Kansas State U professor is lead investigator of NASA spacecraft project

Arslan-Munir assistant professor at Kansas State University is the lead investigator at his institution, of a NASA funded project to optimize the trajectory of human-tended lunar orbiting platforms. Photo: K-state.edu

Arslan Munir, assistant professor at Kansas State University, is the investigative lead at his institution, for a NASA project on how to optimize the trajectory of a spacecraft, which is a critical aspect of space mission analysis.

The National Aeronautics and Space Administration has awarded $750,000 toward a joint project involving researchers at Wichita State University, Kansas State University and the University of Kansas, a press release from K-State said.

NASA has been increasingly interested in applying machine-learning algorithms to improve the performance of human-tended lunar orbiting platform for crews to travel from earth and  transit to and from the moon’s surface, and to depart to and return from Mars.

It plans to do this by improving the trajectory optimization solvers in preparation for these human-tended orbiting platforms.

Munir is the Investigative lead for “Artificial Intelligence-Assisted Spacecraft Trajectory Optimization and Planning” at Kansas State University. He is the Michelle Munson-Serban Simu Keystone research faculty scholar and founding director of the Intelligent Systems, Computer Architecture, Analytics and Security Laboratory in the computer science department at the Carl R. Ice College of Engineering.

“The plan is to develop various innovative concepts such as using dynamical coordinates in trajectory optimization, a modified-state observer to estimate unmodeled acceleration and use of an artificial neural network for adaptive tuning of planning variables,” Munir is quoted saying in the K-State press release.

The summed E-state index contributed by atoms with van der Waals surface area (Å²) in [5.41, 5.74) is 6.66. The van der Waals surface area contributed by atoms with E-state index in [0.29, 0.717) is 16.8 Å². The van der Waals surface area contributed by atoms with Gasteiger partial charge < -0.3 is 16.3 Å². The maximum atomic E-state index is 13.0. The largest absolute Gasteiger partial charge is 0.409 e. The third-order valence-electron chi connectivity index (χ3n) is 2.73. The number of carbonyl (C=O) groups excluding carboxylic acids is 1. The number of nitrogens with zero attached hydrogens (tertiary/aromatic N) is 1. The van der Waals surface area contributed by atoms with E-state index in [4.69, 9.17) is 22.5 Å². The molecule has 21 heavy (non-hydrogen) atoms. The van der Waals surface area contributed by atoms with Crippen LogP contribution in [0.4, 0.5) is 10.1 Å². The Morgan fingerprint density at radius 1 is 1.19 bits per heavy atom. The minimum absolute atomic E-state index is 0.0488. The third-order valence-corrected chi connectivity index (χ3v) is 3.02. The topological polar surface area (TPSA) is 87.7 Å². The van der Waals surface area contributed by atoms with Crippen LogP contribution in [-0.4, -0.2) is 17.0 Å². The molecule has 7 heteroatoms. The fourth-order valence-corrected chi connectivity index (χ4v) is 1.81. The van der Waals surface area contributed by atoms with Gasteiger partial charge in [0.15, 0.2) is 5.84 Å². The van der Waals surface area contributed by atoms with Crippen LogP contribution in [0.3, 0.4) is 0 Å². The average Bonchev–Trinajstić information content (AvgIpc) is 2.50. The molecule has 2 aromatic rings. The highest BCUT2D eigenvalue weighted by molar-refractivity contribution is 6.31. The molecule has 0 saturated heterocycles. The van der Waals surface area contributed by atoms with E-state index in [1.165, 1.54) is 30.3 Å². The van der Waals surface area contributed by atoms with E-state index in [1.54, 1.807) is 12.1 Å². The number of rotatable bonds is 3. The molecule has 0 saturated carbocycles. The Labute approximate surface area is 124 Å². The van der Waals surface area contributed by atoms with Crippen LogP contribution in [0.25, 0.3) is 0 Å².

The proposed research is expected to directly benefit space mission design by incorporating machine learning to increase the optimality of trajectories computed at high speed, and to capture unmodeled space environmental effects, the press release said.

“Considering the increasing significance of space research in recent years,” Munir said, “this project will help enable K-State to make significant contributions to a challenging problem of spacecraft trajectory optimization that is paramount for planetary exploration missions.

“It will also increase the recognition and leadership of Kansas State University in space research and will be a step forward in the direction of attaining both university and College of Engineering 2025 goals.”

Munir was a postdoctoral research associate in the Electrical and Computer Engineering (ECE) department at Rice University, Houston, Texas, from May 2012 to June 2014. He received his M.A.Sc. in ECE from the University of British Columbia (UBC), Vancouver, Canada, in 2007 and his Ph.D. in ECE from the University of Florida (UF), Gainesville, Florida, USA, in 2012.

He also worked as a visiting graduate research student at the University of Toronto, Toronto, Ontario, Canada for one semester during his Ph.D. From 2007 to 2008, he worked as a software development engineer at Mentor Graphics in the Embedded Systems Division. He also worked as a software engineer at Techlogix Limited in 2007.




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